The Modern Language International Bibliography (MLA) is the most extensive and comprehensive English/literature database available. It indexes more than 2.7 million records from scholarly publications dating back to the 1880s with more than 7000,000 added annually. The coverage is global and contents include literary theory and criticism, linguistics, the history of printing and publishing, some creative works, and pedagogical materials.
Its also important to know that the MLA is primarily an index, so there will be less full text than in some other databases, such as JSTOR, which is 100% full text. Therefore, making efficient use of the MLA requires you to know how to access text in a variety of ways. We'll discuss these options, along with some other search tips, in the section below.
Access to MLA is provided by EBSCOHost, so when you first open the database, you'll land on this common EBSCO interface:
To get started, there are three search fields in which you can enter keywords, subject terms, short phrases, titles or works or publications, or authors. Databases respond best to short, concise keywords or queries. Avoid long phrases or questions. Think about the strongest and simplest words related to your topic and enter those into the search fields.
Note that I've left the menu on the right to the default "Select a Field." This is casting the widest net possible as the database will search for the word "Vikings" in the text (if available), abstract, titles, and subject terms. I'm also starting with a broad term to show how the advanced search filters can help you narrow and focus your results as you go. In this case, my search yielded 1,128 results. That's too many to wade through, but the filters in the sidebar allow you to be more selective and strategic:
Use the "Refine Results" options to limit your search to source type. For example, if you're just interested in journal articles form a specific date range, you could check the "peer reviewed" filter and use the sliding publication date scale to quickly eliminate entries that don't match your criteria. Further, if you want to focus on a subcategory within the expansive realm of "Vikings," you can add a second or third term to the search fields or browse the "subject" filter in the sidebar:
From there, click "Show More" to see the full list of options and check the ones you want to add to your search. For example, I selected peer reviewed articles and added "Saga" to my search and quickly went from 1,128 results to a much more manageable 69... all high quality peer reviewed articles form academic journals.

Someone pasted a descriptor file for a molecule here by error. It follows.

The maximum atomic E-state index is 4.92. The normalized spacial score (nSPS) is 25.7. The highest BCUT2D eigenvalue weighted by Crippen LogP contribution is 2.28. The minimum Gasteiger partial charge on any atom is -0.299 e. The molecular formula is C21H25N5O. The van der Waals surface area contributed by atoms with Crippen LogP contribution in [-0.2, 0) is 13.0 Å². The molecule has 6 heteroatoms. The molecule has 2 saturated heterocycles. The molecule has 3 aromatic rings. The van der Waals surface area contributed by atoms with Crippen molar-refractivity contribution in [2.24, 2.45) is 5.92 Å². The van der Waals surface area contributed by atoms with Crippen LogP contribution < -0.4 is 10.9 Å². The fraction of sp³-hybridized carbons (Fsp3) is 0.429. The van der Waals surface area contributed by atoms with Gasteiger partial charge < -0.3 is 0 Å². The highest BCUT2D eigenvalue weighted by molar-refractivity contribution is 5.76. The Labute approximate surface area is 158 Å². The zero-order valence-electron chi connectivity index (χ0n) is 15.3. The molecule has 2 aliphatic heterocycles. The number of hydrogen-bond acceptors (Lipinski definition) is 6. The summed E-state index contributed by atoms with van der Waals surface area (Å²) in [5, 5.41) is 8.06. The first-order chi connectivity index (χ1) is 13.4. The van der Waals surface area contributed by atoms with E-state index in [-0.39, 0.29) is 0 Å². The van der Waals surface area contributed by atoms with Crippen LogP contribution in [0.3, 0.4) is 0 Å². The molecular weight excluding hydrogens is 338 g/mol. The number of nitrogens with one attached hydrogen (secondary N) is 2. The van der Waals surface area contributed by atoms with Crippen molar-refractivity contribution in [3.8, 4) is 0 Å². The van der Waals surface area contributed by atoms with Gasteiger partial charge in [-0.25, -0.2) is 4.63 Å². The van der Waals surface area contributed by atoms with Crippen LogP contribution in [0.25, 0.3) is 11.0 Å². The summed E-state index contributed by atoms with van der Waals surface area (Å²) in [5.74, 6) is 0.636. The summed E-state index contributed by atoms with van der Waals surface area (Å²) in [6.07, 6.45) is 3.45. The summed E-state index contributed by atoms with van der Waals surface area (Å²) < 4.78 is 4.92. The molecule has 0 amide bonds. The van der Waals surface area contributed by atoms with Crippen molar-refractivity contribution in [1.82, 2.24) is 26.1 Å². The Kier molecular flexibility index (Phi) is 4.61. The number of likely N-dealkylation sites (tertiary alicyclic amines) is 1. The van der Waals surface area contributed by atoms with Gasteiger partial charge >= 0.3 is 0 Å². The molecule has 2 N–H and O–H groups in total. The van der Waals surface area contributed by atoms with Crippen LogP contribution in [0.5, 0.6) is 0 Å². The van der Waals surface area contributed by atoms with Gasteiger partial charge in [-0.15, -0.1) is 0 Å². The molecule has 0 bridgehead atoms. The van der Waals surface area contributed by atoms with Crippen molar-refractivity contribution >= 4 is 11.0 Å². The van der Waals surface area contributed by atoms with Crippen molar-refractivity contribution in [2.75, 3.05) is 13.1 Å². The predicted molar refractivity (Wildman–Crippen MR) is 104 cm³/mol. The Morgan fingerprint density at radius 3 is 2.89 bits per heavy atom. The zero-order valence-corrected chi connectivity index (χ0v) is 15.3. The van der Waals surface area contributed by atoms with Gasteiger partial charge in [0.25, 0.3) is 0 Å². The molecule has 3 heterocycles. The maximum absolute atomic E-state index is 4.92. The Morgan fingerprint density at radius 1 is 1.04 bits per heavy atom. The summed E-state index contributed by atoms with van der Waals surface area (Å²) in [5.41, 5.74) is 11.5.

Click on any title for the full record including the original citation info, abstract, subject terms, citation management tools, and full text options:
Note that, in this case, the full text PDF is right in the record. This will frequently not be the case with MLA, so let's review all your options for finding full text.
This section covers several database search tips including Boolean Operators, wildcards, truncation Symbols, and shortcuts that will make your research more efficient.
Quotation Marks: Placing quotes around a phrase will join those words together instead of searching them separately. This can be extremely useful if you are dealing with a phrase that consists of common words such as Viking AND sagas. In this case, you can eliminate many unrelated results by searching “Viking Sagas” instead:
Boolean Operators: Strategically incorporating And, Or, and Not into your searches will help you get better results by narrowing or expanding your search and by eliminating unnecessary terms from your results. For example:
Boolean operators will be located from the dropdown menu within a database’s advanced search options. For example, this is what they look like in MLA:
Truncation Symbols: Including asterisks, question marks, and exclamation points can help streamline your searches by ensuring that you are capturing word variations and alternate spellings. For example:
As mentioned above MLA is primarily a index with less full text than other databases.Therefore, it's important to understand the three options you have for access the full text of anything you find while searching MLA. This screenshot illustrated how those three options work:
Note that the three full text options below each record include PDF, find full text, and request item Here's an overview of each of those three:
1. PDF: This s the most obvious because you can download the article right from the record. You may also see an HTML version, but PDF is always optimal.
2. Find Full Text: This indicated that we have direct full text access to that article in another database. Click that link to be directed to whichever database has the article. For example, the Find Full Text icon in this case will direct us to De Gruyter:
From there you'll be directed through the UCF Proxy to the De Gruyter website to access that article:
3. Request Item: This option indicates that UCF does not have direct access to that article, but we can get it for you from Inter Library Loan. Click that link to be directed to a landing page where you can connect to your personal Inter Library Loan account:
Note that, even if you have never used Inter Library Loan, you do have an account. The first time you use it, you'll be prompted to activate your account by filling in your contact information. Once that's done, your account will be active and you'll be able to request books or articles we don;t have direct access to here. You can also access your account directly through the ILL homepage.